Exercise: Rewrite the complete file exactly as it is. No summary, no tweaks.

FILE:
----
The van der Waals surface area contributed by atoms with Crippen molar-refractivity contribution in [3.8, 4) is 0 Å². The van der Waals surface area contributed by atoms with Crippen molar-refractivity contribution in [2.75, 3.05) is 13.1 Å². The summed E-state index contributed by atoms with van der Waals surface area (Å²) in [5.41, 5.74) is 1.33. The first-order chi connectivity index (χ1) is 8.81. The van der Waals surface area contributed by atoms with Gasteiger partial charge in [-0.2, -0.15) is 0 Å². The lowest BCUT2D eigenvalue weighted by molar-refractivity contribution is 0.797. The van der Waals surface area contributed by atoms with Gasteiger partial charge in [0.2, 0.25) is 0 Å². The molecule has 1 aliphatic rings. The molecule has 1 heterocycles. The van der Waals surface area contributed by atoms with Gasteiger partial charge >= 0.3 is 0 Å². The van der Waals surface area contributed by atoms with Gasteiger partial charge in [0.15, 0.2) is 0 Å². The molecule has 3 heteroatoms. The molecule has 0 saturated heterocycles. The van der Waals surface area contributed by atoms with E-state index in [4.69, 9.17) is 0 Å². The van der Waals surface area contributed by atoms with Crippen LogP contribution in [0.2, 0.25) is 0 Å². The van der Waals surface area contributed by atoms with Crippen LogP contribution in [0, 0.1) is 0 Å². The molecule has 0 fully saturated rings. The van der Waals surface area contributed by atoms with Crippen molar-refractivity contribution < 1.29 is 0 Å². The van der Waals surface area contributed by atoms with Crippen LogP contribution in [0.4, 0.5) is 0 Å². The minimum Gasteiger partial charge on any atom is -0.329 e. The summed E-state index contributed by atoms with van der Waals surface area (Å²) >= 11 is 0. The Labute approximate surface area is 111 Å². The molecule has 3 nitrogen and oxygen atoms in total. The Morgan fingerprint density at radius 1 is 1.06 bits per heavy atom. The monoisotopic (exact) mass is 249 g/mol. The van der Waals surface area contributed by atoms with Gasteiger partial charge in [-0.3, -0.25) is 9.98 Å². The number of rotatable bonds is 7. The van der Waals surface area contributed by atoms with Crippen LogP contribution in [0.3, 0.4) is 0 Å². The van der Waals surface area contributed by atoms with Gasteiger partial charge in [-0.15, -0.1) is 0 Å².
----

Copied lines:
The van der Waals surface area contributed by atoms with Crippen molar-refractivity contribution in [3.8, 4) is 0 Å². The van der Waals surface area contributed by atoms with Crippen molar-refractivity contribution in [2.75, 3.05) is 13.1 Å². The summed E-state index contributed by atoms with van der Waals surface area (Å²) in [5.41, 5.74) is 1.33. The first-order chi connectivity index (χ1) is 8.81. The van der Waals surface area contributed by atoms with Gasteiger partial charge in [-0.2, -0.15) is 0 Å². The lowest BCUT2D eigenvalue weighted by molar-refractivity contribution is 0.797. The van der Waals surface area contributed by atoms with Gasteiger partial charge in [0.2, 0.25) is 0 Å². The molecule has 1 aliphatic rings. The molecule has 1 heterocycles. The van der Waals surface area contributed by atoms with Gasteiger partial charge >= 0.3 is 0 Å². The van der Waals surface area contributed by atoms with Gasteiger partial charge in [0.15, 0.2) is 0 Å². The molecule has 3 heteroatoms. The molecule has 0 saturated heterocycles. The van der Waals surface area contributed by atoms with E-state index in [4.69, 9.17) is 0 Å². The van der Waals surface area contributed by atoms with Crippen LogP contribution in [0.2, 0.25) is 0 Å². The van der Waals surface area contributed by atoms with Crippen LogP contribution in [0, 0.1) is 0 Å². The molecule has 0 fully saturated rings. The van der Waals surface area contributed by atoms with Crippen molar-refractivity contribution < 1.29 is 0 Å². The van der Waals surface area contributed by atoms with Crippen LogP contribution in [0.4, 0.5) is 0 Å². The minimum Gasteiger partial charge on any atom is -0.329 e. The summed E-state index contributed by atoms with van der Waals surface area (Å²) >= 11 is 0. The Labute approximate surface area is 111 Å². The molecule has 3 nitrogen and oxygen atoms in total. The Morgan fingerprint density at radius 1 is 1.06 bits per heavy atom. The monoisotopic (exact) mass is 249 g/mol. The van der Waals surface area contributed by atoms with Gasteiger partial charge in [-0.3, -0.25) is 9.98 Å². The number of rotatable bonds is 7. The van der Waals surface area contributed by atoms with Crippen LogP contribution in [0.3, 0.4) is 0 Å². The van der Waals surface area contributed by atoms with Gasteiger partial charge in [-0.15, -0.1) is 0 Å².